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Chapter 55 : PCR: Agricultural and Environmental Applications for Soil Microbes
This chapter introduces the primary concepts behind PCR, describes different flavors or specialized derivatives of PCR that are used to overcome various problems, provides an overview of ways in which the use of PCR can enhance soil microbiology research, and also provides information on equipment and other products designed for PCR. Ultimately, the PCR copies and amplifies the target sequence from the nucleic acid template, doubling the number of copies during each cycle of temperature. The different PCR methodologies are Nested and Seminested PCRs, Touchdown PCR, hot-start PCR, Booster PCR, Two-Step PCR, Multiplex PCR and Reverse transcriptase (RT) PCR. In recent years there has been increased interest in the use of DNA fingerprinting methodologies to identify bacteria at the isolate level and to subtype pathogenic bacteria. A more recent method, terminal-restriction fragment length polymorphism (T-RFLP) analysis, has also been used to study microbial community structures. T-RFLP analysis is based on the restriction endonuclease digestion of PCR products that have been fluorescently end labeled through the use of labeled primers. It is probably already apparent that the choice of the primer sequences is critical for the successful amplification of a specific DNA sequence. The degree of specificity can be varied by primer design and also by changing the annealing temperature. Sensitivity can be evaluated in terms of whole-cell lysates or pure genomic DNA preparations. Overall, PCR adds a useful new technology to aid in the study of plant and soil microbes.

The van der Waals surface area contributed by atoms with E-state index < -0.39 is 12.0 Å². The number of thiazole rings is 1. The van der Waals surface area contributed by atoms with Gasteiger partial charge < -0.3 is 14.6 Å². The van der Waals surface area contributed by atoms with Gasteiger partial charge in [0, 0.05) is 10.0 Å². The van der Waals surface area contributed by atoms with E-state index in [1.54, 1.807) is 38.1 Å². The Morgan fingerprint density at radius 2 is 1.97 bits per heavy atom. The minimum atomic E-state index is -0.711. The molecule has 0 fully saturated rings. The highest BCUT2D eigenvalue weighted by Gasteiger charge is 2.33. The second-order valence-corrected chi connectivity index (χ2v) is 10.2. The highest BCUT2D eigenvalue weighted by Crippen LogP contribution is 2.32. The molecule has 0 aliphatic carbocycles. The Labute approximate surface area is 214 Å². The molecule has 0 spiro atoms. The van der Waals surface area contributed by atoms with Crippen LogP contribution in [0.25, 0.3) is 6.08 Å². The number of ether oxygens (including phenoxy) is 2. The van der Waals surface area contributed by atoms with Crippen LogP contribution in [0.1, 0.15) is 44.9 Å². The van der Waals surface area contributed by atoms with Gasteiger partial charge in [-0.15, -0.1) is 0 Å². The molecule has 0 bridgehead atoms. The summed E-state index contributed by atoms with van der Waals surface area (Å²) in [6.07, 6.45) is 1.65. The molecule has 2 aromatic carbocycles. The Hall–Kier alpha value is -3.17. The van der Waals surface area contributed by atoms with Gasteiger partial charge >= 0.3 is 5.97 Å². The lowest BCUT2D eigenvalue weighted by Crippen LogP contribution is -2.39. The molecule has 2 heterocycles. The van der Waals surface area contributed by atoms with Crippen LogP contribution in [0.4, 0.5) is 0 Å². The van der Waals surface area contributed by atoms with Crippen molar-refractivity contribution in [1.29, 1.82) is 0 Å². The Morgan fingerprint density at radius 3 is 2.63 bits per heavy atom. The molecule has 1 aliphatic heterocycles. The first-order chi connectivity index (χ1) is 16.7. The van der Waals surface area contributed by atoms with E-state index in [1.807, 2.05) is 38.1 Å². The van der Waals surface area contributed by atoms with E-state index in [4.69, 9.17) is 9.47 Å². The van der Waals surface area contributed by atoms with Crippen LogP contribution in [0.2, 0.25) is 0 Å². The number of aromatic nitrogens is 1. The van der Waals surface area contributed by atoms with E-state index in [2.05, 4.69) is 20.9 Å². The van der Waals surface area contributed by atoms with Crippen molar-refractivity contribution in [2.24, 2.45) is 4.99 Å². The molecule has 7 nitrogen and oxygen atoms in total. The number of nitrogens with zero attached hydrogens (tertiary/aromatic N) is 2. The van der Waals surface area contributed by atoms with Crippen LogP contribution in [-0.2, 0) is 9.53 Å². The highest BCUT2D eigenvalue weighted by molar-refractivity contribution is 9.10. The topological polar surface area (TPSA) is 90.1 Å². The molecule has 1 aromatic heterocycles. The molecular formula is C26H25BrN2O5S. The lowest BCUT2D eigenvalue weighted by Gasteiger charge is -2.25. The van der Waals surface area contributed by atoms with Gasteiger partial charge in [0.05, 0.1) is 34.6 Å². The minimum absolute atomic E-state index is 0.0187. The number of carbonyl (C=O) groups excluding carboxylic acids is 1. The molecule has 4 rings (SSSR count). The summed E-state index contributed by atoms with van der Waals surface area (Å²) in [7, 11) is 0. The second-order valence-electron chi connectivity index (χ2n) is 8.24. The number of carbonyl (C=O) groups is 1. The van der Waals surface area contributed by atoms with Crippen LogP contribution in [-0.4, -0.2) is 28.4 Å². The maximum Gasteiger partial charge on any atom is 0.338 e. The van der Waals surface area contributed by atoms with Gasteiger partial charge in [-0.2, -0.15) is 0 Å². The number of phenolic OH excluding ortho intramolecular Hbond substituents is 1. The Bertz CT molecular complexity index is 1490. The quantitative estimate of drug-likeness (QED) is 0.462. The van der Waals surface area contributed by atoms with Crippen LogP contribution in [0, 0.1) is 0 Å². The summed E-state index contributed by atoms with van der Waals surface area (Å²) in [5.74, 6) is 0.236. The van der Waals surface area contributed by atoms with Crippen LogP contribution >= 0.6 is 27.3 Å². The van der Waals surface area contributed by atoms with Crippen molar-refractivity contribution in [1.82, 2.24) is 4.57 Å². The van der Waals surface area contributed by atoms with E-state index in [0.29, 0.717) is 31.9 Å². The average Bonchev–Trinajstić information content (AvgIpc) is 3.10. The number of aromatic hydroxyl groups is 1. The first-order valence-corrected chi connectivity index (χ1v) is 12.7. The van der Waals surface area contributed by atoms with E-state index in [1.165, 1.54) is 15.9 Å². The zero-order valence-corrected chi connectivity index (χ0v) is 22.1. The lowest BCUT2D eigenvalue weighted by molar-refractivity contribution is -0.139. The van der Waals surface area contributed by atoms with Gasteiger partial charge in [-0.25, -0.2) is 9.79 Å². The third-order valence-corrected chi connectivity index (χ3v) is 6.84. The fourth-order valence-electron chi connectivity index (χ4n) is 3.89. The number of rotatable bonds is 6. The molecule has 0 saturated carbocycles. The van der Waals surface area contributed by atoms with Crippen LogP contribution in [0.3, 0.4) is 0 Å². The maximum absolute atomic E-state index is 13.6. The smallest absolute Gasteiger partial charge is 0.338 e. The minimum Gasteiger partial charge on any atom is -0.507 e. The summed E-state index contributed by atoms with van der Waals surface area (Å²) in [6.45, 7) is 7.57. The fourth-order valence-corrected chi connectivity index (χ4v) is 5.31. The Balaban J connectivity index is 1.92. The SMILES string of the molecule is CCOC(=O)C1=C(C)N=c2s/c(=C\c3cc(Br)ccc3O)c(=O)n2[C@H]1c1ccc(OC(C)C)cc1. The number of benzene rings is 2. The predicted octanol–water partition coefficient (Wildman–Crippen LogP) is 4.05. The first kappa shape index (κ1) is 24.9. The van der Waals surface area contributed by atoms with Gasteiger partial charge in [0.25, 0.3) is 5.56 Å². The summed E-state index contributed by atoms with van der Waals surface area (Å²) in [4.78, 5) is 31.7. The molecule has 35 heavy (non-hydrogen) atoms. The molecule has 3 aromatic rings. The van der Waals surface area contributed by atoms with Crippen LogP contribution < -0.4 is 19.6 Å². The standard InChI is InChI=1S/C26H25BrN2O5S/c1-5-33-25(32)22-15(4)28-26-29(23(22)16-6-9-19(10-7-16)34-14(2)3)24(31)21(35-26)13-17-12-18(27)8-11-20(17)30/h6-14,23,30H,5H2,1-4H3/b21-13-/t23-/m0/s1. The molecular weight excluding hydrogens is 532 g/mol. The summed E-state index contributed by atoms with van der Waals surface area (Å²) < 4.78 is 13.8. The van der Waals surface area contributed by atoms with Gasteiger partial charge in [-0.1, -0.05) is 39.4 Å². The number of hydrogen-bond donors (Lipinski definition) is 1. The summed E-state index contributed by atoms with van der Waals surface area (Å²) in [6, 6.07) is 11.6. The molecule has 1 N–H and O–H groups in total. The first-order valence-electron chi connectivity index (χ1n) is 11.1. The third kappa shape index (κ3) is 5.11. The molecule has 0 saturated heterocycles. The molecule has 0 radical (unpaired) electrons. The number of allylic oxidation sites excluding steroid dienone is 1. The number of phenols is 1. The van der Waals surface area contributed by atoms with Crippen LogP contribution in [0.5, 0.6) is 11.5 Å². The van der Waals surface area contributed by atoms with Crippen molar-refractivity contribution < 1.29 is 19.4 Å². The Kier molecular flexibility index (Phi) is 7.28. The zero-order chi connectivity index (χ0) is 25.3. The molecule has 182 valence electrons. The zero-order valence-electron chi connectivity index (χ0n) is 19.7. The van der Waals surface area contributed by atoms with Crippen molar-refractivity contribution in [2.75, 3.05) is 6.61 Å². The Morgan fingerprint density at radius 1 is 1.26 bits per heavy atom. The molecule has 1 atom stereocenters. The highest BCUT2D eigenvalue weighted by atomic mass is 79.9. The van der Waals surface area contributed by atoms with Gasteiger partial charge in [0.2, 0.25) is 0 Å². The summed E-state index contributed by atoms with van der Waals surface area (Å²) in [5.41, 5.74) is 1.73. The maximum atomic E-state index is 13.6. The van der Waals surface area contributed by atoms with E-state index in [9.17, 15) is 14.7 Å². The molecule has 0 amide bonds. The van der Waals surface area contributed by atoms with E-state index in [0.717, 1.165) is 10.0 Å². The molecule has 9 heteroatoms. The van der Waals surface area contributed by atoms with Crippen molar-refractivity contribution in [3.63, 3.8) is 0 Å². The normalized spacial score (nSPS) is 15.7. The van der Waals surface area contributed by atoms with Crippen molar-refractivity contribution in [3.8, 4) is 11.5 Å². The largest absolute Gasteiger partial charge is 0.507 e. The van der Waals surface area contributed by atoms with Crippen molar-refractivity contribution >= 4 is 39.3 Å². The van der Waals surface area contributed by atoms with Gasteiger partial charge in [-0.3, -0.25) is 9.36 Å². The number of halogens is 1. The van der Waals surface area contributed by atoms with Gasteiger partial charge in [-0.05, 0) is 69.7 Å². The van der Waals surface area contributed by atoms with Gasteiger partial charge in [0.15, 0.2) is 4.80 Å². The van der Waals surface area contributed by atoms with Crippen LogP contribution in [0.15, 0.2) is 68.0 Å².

Standard PCR mixture
Companies that manufacture and sell thermocyclers
Examples of PCR master mixes
Examples of Q-PCR machines
Q-PCR reagent kits
Examples of primer design software
Examples of PCR optimization kits containing adjuncts and optimization buffers
Soil DNA extraction kits